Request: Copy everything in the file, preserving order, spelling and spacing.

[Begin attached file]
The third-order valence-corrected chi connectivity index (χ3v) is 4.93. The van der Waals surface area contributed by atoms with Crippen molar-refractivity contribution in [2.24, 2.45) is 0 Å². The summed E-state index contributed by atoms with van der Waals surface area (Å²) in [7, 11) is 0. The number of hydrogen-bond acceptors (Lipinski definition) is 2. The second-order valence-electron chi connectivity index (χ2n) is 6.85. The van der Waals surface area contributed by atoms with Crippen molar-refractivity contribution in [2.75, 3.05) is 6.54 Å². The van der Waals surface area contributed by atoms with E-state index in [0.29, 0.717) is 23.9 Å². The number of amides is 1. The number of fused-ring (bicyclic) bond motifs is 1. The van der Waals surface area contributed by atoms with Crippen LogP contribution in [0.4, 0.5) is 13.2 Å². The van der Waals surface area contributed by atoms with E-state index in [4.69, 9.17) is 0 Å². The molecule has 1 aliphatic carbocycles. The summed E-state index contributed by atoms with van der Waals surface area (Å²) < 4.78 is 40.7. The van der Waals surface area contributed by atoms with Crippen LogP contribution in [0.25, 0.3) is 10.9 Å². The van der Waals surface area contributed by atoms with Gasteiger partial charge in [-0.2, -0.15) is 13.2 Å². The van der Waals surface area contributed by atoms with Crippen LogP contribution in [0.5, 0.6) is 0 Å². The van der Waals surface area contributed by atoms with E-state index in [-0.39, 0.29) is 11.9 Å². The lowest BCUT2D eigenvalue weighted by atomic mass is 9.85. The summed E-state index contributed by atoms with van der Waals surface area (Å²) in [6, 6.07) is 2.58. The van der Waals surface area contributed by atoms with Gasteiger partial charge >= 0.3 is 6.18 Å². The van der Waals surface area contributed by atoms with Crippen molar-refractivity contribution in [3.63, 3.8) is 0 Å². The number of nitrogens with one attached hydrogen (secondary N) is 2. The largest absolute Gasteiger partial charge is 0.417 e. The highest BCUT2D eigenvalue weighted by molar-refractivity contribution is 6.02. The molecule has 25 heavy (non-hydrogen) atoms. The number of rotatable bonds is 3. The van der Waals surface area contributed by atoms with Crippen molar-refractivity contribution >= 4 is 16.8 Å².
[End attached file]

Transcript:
The third-order valence-corrected chi connectivity index (χ3v) is 4.93. The van der Waals surface area contributed by atoms with Crippen molar-refractivity contribution in [2.24, 2.45) is 0 Å². The summed E-state index contributed by atoms with van der Waals surface area (Å²) in [7, 11) is 0. The number of hydrogen-bond acceptors (Lipinski definition) is 2. The second-order valence-electron chi connectivity index (χ2n) is 6.85. The van der Waals surface area contributed by atoms with Crippen molar-refractivity contribution in [2.75, 3.05) is 6.54 Å². The van der Waals surface area contributed by atoms with E-state index in [0.29, 0.717) is 23.9 Å². The number of amides is 1. The number of fused-ring (bicyclic) bond motifs is 1. The van der Waals surface area contributed by atoms with Crippen LogP contribution in [0.4, 0.5) is 13.2 Å². The van der Waals surface area contributed by atoms with E-state index in [4.69, 9.17) is 0 Å². The molecule has 1 aliphatic carbocycles. The summed E-state index contributed by atoms with van der Waals surface area (Å²) < 4.78 is 40.7. The van der Waals surface area contributed by atoms with Crippen LogP contribution in [0.25, 0.3) is 10.9 Å². The van der Waals surface area contributed by atoms with Gasteiger partial charge in [-0.2, -0.15) is 13.2 Å². The van der Waals surface area contributed by atoms with Crippen LogP contribution in [0.5, 0.6) is 0 Å². The van der Waals surface area contributed by atoms with E-state index in [-0.39, 0.29) is 11.9 Å². The lowest BCUT2D eigenvalue weighted by atomic mass is 9.85. The summed E-state index contributed by atoms with van der Waals surface area (Å²) in [6, 6.07) is 2.58. The van der Waals surface area contributed by atoms with Gasteiger partial charge >= 0.3 is 6.18 Å². The van der Waals surface area contributed by atoms with Crippen molar-refractivity contribution in [3.63, 3.8) is 0 Å². The number of nitrogens with one attached hydrogen (secondary N) is 2. The largest absolute Gasteiger partial charge is 0.417 e. The highest BCUT2D eigenvalue weighted by molar-refractivity contribution is 6.02. The molecule has 25 heavy (non-hydrogen) atoms. The number of rotatable bonds is 3. The van der Waals surface area contributed by atoms with Crippen molar-refractivity contribution >= 4 is 16.8 Å².